Wednesday, March 11, 2015

What the Chuck?! Hero and the Terror

Did you miss it? I sure did. Tuesday, March 10th was the 75th birthday of one Carlos Ray aka Chuck Norris! The Air Force veteran turned martial arts expert and champion turned movie and TV star turned internet sensation spends his days living in rural Texas, working out on his Total Gym and speaking at conservative events. We know and love him for his awesome 70's and 80's action flicks so let's dive into 1988's Hero and the Terror. This puts us on the tail end of his go-go years with Cannon Films following hits like Missing In Action, Invasion U.S.A. and The Delta Force.

Hero is a weird one, more of a thriller than an action flick as we meet Danny O'Brien (Norris) as he's tracked down the man-brute-child Simon Moon aka The Terror (Jack O'Halloran) and fighting for his life under a pier. Moon nearly chokes and drowns O'Brien to death but trips and dazes himself, which makes arriving back up think The Chuck managed to put the big man down. Thus becoming a hero and a trauma survivor at the same time. Cut to three years later, O'Brien is slowly getting his confidence back and moving in with his pregnant lady Kay (Brynn Thayer). There's an awesomely ludicrous workout scene where Chuck is bench pressing while having flashbacks of Moon's hands wrapped around his throat, intense! American Ninja's Steve James shows up as one of his cop buddies and with another friend scream at O'Brien to complete his reps and joke he's prepping for the Olympics. I should mention that Norris is really pumped up in this one with a smooth hairless chest and a 80's style spaghetti strapped tank top. Competing with Stallone and Arnold perhaps? He rocks sweet sweaters and blazers while tooling around in his Corvette.

Thought dead for the last three years, Moon returns, killing women with his bare hands. His once abandoned lair has been remodeled and scheduled to open as The Wiltern Theatre. Hiding in unmapped cubbies, Moon eludes O'Brien and the police until they figure out there's more to the joint than thought. Alone, O'Brien finds the secret compartment Moon has been bringing his victims back to and faces off against The Terror one last time. Like I said, this was kind of a weird one but very watchable, Chuck doesn't have a ton of fight scenes, just one against some thugs on a bust and the final confrontation with Moon. His usual odd charm and humor is put on display in his scenes with Kay and one where he burns toast, etc. It was nice to see Steve James pop up for a few scenes even if he spoke with a kind of strange nasally, hero voice in this. There's one scene where James is on a stakeout in the theater and decides to get a work out in by running laps listening to Mozart!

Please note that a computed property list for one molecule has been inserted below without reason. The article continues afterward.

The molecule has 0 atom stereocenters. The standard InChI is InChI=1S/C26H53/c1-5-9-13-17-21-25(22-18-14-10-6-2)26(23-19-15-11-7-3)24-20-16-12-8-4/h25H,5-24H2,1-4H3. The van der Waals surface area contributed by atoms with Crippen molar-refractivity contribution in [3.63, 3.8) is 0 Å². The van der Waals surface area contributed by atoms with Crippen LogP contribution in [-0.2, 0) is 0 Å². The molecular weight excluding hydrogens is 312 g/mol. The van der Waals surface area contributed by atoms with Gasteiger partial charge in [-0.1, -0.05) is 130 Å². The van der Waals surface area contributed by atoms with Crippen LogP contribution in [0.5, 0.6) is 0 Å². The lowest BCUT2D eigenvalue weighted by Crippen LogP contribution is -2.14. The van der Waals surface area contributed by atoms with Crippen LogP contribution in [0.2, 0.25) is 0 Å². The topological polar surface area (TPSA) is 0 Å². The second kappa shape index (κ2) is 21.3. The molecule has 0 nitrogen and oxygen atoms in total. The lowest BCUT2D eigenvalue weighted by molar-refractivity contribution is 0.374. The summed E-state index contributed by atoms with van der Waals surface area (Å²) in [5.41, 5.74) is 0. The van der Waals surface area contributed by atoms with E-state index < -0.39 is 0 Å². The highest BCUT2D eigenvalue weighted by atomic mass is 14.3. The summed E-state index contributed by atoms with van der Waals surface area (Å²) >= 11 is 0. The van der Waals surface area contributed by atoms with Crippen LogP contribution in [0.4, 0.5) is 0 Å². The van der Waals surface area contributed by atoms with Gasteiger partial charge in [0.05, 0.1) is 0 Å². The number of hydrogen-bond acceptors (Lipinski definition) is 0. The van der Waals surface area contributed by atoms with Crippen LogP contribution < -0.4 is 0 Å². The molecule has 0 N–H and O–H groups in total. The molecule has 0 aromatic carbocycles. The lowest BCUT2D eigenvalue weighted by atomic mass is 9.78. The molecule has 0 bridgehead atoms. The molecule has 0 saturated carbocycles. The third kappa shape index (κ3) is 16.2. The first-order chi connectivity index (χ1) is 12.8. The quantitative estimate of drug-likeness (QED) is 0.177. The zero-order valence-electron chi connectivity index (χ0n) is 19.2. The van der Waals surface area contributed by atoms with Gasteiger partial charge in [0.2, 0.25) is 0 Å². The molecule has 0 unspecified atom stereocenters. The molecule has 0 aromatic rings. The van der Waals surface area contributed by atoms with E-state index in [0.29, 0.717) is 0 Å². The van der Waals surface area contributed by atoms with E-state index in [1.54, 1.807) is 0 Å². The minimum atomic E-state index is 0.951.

After making his name in martial arts and action fare to big box office but few critical accolades, Norris hit both with 1985's Code of Silence. Follow ups Invasion U.S.A., The Delta Force, Firewalker and Missing in Action III would see diminishing returns and be viewed as less challenging and more exploitative fare. Hero and the Terror, based on the novel by Michael Blodgett, adapted by Dennis Shryack and directed by William Tannen was an attempt to broaden Norris' range. His character isn't the silent badass, he's got fears and even sees a therapist. Throw in the pregnant ladyfriend and some delivery room humor and you've got yourself a character similar to but also very departed from Lone Wolf McQuade, Invasion U.S.A. and The Delta Force where it was more about revenge or taking down scumbags cold, hard and fast. After so many years of that, it was time to be strong yet vulnerable. While the flick is easily a Saturday afternoon repeater, it did little to broaden Norris' fanbase. Opening on August 26th, 1988, Hero and the Terror grossed an anemic $1.8 million for the weekend coming in 12th place behind long released fare like A Nightmare on Elm Street 4, Die Hard, Who Framed Roger Rabbit, Young Guns and Coming to America on it's way to a $5.3 million total.

Hero and the Terror's weak performance was Norris' worst showing in years. A proposed team up with Arnold Schwarzenegger, The Cowboy and The Cossack was planned but never materialized. A Delta Force sequel would do little to turn the tide and 1991's The Hitman would fare even worse. Norris himself deemed the picture OK and not one of his favorites. Director William Tannen would reteam with Norris nearly 20 years later on entertaining DTV flick The Cutter. Novelist Michael Blodgett would have more success on the cop-canine comedy Turner & Hooch the next year before passing away in 2007. Screenwriter Dennis Shryack had previously written Clint Eastwood vehicles The Gauntlet and Pale Rider as well as Norris' Code of Silence (originally meant for Clint) and would go on to co-write Turner & Hooch and the Peter Weller actioner Fifty/Fifty.

Happy Birthday, Mr. Norris, keep pumping!

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